Siberian tigers run through the forest at the Hengdaohezi Siberian Tiger Park, Northeast China's Heilongjiang Province in July. Photo: IC
Siberian tigers, also known as Amur tigers, are one of the world's most endangered species. Currently there are fewer than 500 remaining, with a majority of the population living in the wilds of Russia. As to the population living in China, through the conservation efforts of the Chinese government and some international organizations, their number was able to increase to less than 30 during the 13th Five-Year Plan(2016-20).
China's conservation efforts to protect wild Siberian tigers have greatly benefited the restoration of the species' global population and expansion of its habitat.
The Siberian tiger is a
Panthera tigris tigris
subspecies that mainly lives in Russia's far eastern regions and Northeast China. As the largest predatory cat species, a male tiger's body can reach about two meters in length with an additional tail length of about one meter. The average weight of an adult male tiger is 250 kilograms, and some can reach a hefty 350 kilograms.
The color of wild Siberian tigers range from brown in summer and light yellow in winter. Their backs and sides bear many rows of narrow black stripes, while their heads are large and round with several black horizontal stripes on their foreheads. These forehead stripes often come together in the middle, causing them to appear very similar to the Chinese character wang, which translates to "king" in English, which is why the Siberian tiger has the nickname "King of the forest" in China.
Siberian tigers usually live in regions with thick forests, shrubbery and wild grasslands, and can range more than 100 square kilometers in search of food. They mainly prey on large and medium-sized mammals such as deer, sheep and wild boar, as well as small mammals and birds. This is usually accomplished through a sneak attack.
Due to the destruction of their habitat and poaching, their number has dropped significantly. In 2010, the Siberian tiger was listed as an endangered species by the International Union for Conservation of Nature.
Through increased protection efforts, including the introduction of a logging ban and the establishment of some national parks, the number of tigers in China has rebounded and is showing a slow upward trend.
According to the World Wildlife Fund (WWF), the annual growth rate of the wild tiger population is about 1.04 percent, while the animals are spreading to China's inland areas at a rate of 13.8 kilometers every three years. Additionally, the number of animal snares set by hunters has decreased significantly, leading to an increase in the tiger's natural prey.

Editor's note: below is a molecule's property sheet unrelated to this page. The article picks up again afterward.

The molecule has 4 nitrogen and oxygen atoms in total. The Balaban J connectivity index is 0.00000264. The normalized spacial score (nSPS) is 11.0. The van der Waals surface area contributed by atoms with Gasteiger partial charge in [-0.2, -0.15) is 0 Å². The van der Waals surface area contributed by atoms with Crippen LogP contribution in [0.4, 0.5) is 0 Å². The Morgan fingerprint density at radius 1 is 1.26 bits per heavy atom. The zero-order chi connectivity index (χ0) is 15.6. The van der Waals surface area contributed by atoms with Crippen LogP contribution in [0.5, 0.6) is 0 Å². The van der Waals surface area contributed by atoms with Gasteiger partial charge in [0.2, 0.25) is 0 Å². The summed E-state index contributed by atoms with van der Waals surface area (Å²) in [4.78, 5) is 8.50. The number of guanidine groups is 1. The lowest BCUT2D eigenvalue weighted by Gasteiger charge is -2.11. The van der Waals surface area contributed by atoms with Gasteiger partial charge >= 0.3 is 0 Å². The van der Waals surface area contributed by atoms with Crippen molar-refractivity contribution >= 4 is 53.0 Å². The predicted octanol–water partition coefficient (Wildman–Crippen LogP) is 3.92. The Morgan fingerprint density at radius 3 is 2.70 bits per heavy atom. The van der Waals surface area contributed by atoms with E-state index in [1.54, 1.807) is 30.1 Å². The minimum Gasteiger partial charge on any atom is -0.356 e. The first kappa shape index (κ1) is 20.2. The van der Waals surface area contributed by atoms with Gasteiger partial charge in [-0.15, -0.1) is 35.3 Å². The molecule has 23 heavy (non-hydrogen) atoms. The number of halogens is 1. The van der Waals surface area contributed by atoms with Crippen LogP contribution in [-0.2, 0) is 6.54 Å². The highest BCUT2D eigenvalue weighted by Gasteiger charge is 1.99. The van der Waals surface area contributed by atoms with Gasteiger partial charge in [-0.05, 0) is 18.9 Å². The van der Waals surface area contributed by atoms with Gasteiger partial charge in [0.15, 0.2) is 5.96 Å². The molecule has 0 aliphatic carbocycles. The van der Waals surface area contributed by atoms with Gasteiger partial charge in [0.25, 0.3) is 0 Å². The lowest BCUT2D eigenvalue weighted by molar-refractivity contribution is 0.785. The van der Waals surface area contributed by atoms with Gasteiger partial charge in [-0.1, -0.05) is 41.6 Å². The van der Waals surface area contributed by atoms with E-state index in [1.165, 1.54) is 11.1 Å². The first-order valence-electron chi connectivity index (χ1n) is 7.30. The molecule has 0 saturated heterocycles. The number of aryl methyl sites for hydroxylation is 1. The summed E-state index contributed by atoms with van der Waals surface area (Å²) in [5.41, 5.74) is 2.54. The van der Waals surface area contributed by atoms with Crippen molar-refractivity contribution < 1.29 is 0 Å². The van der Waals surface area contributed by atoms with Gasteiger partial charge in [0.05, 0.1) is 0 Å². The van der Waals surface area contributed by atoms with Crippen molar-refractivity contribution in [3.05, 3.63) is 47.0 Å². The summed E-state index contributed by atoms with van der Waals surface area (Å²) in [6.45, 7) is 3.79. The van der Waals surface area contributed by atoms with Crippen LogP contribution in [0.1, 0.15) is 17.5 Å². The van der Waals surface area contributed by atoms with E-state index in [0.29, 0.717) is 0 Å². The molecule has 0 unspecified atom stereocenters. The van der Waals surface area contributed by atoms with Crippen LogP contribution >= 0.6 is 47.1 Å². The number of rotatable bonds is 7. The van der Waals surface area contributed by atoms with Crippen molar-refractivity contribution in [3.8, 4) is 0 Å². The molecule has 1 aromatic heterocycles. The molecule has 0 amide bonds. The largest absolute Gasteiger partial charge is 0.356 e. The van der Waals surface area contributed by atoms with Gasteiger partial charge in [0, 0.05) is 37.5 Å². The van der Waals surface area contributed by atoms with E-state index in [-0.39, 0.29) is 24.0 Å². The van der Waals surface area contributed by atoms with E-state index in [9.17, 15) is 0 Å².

Jiang Guangshun, executive deputy director of the feline research center at China's National Forestry and Grassland Administration, told the Global Times that cooperation between China and Russia has been one of the most significant steps contributing to the animals' protection.
In June 2019, China and Russia signed a comprehensive strategic partnership that stated the two countries will deepen cooperation and protection of endangered wild animals including Siberian tigers and leopards and their natural habitats, and jointly monitor the endangered animals to ensure that those in Northeast China can freely migrate across the Sino-Russian border.
Liu Peiqi, program director of the WWF Beijing Office, also told the Global Times that the Northeast China Tiger and Leopard National Park Administration and Russia's Land of the Leopard National Park signed a three-year work plan for tiger conservation in 2019, which was an important step in trans-boundary cooperation for both countries.
Another effective measure is the use of some advanced technology including artificial intelligence (AI), infrared cameras and big data to more accurately maintain a database of Siberian tigers.
To get real-time data, researchers cooperated with tech firms to develop intelligent infrared cameras and set up networks in the wild. The infrared cameras detect the tigers, and then AI programs determine their species and judge their weight and height, all of which is then stored in the database, according to Jiang.
__Looking to the future
Although technology has helped improve protection efforts, Jiang noted that current technology is still in its infancy and has a lot of potential to be explored.
For example, he noted that the accuracy of species identification and population density measurements needs to be further improved.
In 2018, WWF and Heilongjiang Academy of Sciences surveyed an area of 74,000 square kilometers in Lesser Hinggan Mountains in Northeast China's Heilongjiang Province. The survey determined that 42 percent of the land could provide potential suitable habitats for the Siberian tiger and so were ideal locations for ecological corridors.
According to Jiang, the establishment of ecological corridors in Northeast China will begin in 2021, while the Siberian Tiger and Leopard National Park is scheduled to be completed before the end of 2020.
"The park is being built in accordance with the ecological needs of the Siberian tiger. It will reduce the chance of human disturbance, and can also be a good scientific research base," said Jiang.
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